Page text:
History Major

HTY: 374 Photographing American History, course offered spring 2015. (Confederate and Union veterans at the 50th anniversary commemoration of the Battle of Gettysburg, pictured)
Civil War Remembrance
Every spring and fall semester the HTY Dept offers HTY 122, U.S. History 1800-1900, a thematic treatment of the 19th century and its peoples. (Ida Tarbell, pictured)
Ida Tarbell at Desk


History majors and minors at USM become familiar with past knowledge, the forces of change and the varieties of historical scholarship that examine cultures and events across all times and places.  As they discover and organize facts, analyze evidence, and apply theory they learn to create meaningful explanations and narratives that support a well-rounded understanding of past human activity and its impact on the world of yesterday, today, and tomorrow. 

News & Events

Portland Observatory Flyer
Greater Portland Landmarks is looking for college students to give tours of the Portland Observatory, a National Historic Landmark. Contact volunteer@portlandlandmarks.org for more information.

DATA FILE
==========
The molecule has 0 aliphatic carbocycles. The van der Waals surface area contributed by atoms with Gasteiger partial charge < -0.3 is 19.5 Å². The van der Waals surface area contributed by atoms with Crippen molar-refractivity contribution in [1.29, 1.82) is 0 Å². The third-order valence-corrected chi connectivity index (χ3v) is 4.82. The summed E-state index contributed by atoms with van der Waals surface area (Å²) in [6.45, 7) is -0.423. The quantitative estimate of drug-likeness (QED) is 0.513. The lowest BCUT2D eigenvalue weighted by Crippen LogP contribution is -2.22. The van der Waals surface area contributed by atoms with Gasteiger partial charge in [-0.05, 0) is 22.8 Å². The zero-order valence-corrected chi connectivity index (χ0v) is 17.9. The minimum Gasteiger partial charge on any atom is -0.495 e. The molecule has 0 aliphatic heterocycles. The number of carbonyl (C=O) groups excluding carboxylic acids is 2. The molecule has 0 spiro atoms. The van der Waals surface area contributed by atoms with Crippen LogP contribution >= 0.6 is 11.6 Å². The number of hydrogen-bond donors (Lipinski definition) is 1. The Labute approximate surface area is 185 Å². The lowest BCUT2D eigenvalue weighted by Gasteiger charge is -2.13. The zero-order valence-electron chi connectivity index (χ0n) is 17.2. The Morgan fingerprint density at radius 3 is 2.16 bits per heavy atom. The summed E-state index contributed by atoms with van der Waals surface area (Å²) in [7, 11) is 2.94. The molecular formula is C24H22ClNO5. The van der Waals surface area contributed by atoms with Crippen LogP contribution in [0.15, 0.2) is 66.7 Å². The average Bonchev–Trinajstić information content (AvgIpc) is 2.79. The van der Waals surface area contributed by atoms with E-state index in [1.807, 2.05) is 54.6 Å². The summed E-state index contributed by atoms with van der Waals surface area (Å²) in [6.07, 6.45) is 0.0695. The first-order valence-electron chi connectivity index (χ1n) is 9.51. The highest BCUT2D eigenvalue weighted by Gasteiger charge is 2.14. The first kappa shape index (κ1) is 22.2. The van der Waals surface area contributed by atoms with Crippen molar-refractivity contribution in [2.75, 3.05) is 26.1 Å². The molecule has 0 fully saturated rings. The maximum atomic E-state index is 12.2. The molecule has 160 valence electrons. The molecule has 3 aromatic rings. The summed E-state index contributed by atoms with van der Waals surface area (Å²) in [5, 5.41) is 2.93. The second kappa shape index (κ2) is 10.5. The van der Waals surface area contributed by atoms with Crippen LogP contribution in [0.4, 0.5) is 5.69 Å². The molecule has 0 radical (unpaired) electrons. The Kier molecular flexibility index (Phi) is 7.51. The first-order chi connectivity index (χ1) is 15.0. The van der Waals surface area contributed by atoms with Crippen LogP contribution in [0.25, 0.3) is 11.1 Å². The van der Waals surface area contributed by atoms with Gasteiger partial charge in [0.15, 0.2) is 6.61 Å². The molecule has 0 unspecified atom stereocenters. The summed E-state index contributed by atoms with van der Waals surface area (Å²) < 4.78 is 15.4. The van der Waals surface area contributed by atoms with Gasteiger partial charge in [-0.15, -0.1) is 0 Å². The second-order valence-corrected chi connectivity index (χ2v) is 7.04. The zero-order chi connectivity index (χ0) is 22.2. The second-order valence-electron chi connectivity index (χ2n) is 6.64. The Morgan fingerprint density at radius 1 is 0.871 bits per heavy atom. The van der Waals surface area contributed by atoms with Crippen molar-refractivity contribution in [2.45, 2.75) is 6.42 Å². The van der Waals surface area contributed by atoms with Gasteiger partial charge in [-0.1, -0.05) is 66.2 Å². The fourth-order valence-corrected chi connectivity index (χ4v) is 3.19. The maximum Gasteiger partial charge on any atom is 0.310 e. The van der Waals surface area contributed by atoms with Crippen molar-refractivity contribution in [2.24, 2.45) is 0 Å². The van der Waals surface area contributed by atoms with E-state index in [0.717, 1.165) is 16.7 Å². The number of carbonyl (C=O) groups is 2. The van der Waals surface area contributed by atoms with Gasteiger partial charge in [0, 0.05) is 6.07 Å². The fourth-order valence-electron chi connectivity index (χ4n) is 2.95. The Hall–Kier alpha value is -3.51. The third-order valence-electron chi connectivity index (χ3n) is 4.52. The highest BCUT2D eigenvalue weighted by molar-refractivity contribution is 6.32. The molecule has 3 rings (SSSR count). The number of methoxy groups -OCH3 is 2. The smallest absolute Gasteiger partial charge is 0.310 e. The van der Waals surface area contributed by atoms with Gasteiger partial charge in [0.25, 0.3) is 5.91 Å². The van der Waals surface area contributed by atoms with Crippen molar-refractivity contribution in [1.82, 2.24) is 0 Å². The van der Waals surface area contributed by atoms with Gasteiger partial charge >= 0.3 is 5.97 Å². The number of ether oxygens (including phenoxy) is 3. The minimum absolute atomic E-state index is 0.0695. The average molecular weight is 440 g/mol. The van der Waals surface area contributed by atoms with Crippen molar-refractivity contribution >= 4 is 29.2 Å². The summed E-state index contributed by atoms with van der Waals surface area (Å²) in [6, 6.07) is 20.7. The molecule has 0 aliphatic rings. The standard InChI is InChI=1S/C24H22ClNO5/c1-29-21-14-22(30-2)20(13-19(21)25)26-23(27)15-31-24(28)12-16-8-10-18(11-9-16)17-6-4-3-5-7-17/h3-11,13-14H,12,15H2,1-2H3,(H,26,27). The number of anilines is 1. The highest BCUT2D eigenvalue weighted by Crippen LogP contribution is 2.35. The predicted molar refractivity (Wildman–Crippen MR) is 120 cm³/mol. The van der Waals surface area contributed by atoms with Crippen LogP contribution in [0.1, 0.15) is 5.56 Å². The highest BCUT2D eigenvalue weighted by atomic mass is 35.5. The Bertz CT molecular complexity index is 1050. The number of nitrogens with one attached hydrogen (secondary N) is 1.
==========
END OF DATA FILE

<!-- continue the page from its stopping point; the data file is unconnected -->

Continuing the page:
Professor Rowe Talk Poster
Professor Rowe gave a talk at the University of Maine at Orono on Monday, December 8th titled, "For the Protection of Our Girls: Citizenship, Delinquency Reform, and the African-American Vision of Child Welfare in Missouri, 1909-1933"
Department of History and Political Science Newsletter Spring 2015

History Internships: A Great Experience

Internships are a great way to help you apply knowledge learned in history courses while gaining the experience and skills needed to succeed in the workforce.  Learn more about internships with the History Department.

Jack London

Jack London

Professor of History Allan Whitmore gave a presentation at the Jack London Society Symposium. Take a few moments to watch this very interesting and informative talk - the video was shot by Whitmore's daughter Susan.

Offered Spring 2015: HTY 377

Zen Buddhist Meditating

HTY 377 Chinese Thought:  Confucianism, Daoism, and Zen Buddhism

Prior to the modern era, the Chinese interpreted their world through traditional idea systems, the most prominent of which were Confucianism, Daoism, and Zen Buddhism.  This course will explore these traditions: their assumptions and values, their varieties and internal tensions, and their relationships to the larger social system. Cr 3.